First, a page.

Vlogmas Day 5: Russian Literature TBR

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Books Mentioned:
The Master and Margarita: http://goo.gl/KeiM3k
The Cossacks and Hadji Murat: http://goo.gl/ED4FQF
Crime and Punishment: https://goo.gl/iPKvHg
A Country Doctor’s Notebook: https://goo.gl/VqPTmn
There Once Lived a Woman…: http://goo.gl/54tOVO

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Comments

avaria 12 says:

Perfect pronunciation on the last book:) I don’t think she writes much these days.

AshtheViking says:

I can’t wait to read The Young Doctor’s Notebook. The tv adaptation of it with Daniel Radcliffe and Jon Hamm is SO FRICKKEN GOOD. Absolutely hilarious. I loved Bulgakov’s Master and Margarita so I assume the source material is even better then the show.

alnsubuga says:

I really hope you’re able to make this into some kind of series. It’s great to get tips from other people on literature from around the world. I’m planning to buy the new Russian classics series that’s coming out in January in the UK. The covers are beautiful and I think I’m finally ready to try getting through War & Peace.

Mr. Putler Gollum says:

l don’t think that Stalin tried to protect Bulgakov. Because all his original works were band, also Master and Margarita is a critical satyr about Bolsheviks rise to power.

chboskyy says:

So much Russian lit <3 I want to get properly into some more Russian Lit in the new year, I always enjoy the ones I read! The Master and Margarita is awesome and bizarre 🙂

Dmitry Volkov says:

Hi! Have you heard something about Russian author and literature critic Dmitry Bykov? So, he says that The Master and Margarita was written by Bulgakov special for Stalin, to give him a massage “You can be cruel but you should not press poets and painters.”

Buttersnaps says:

Crime and Punishment is the best book of that lot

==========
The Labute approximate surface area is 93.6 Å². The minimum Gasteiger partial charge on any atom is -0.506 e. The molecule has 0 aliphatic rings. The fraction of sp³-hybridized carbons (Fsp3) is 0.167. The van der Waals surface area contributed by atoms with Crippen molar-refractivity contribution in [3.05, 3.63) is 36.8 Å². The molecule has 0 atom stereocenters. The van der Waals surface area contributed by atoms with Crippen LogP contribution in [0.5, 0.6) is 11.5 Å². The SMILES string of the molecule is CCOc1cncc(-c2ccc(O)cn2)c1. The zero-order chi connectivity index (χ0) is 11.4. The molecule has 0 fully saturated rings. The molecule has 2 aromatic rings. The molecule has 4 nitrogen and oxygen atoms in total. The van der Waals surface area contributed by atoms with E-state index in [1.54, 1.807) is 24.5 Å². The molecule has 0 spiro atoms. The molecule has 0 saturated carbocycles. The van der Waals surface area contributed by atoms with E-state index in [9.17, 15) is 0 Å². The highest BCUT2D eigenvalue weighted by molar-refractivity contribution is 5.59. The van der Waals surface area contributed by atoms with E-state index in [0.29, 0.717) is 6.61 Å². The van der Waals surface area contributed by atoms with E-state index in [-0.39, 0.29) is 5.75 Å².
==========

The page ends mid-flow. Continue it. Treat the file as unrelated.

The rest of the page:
Dyllan says:

Have you read any Nikolai Gogol? I read his book, Dead Souls(1842), early this year. It was a pritty good book. It’s a satirical/realist novel about a Russian government official who comes up with a sort of get rich quick scheme. It split into two parts, the second left unfinished, but I do recommend it if you happen to come across it. I believe you mentioned in a video once something about Tolstoy analyzing Russian society very meticulously, and that being a bit strenuous. I don’t believe you’ll have that issue with this work, although it is a bit long, it’s more of a show not tell novel.

Another great Russian novel is We by Yevgeny Zamyatin(1921). It’s credited as be the first sci-fi dystopian novel. Although you could argue that honor perhaps could go to H.G. Wells,(though admittedly I’ve never read his works so I can’t say), We certainly seems to set the tone of twentieth century dystopians, such as Brave new World and 1984. To be perfectly honest I can’t really remember the plot all that well, been two years and I have a lousy memory, but I do remember really enjoying it, and would say is a must read, even if you don’t particularity like sci-fi or dystopians, it certainly has historic worth I’d say.
You fallow a character we doesn’t have a name, just a number, as he, a guess you could say falls in love with a another individual. Problem is the society is poly-amours, or something like that, and he wants to be monogamous, that’s one of the problems that arises. But now that I think of it I can’t remember if some of the stuff that comes to memory was from We or Brave new World…were poems that fallow the rules of logic, and state designated “sex time” from the former or latter???, anyway, just those two examples tell you something about the society in the book.

Kevin Varney says:

A lady Russian author, whatever next!

Anni Thomas says:

The scary fairytales sound really interesting 🙂 I have yet to read another Russian author apart from Tolstoi

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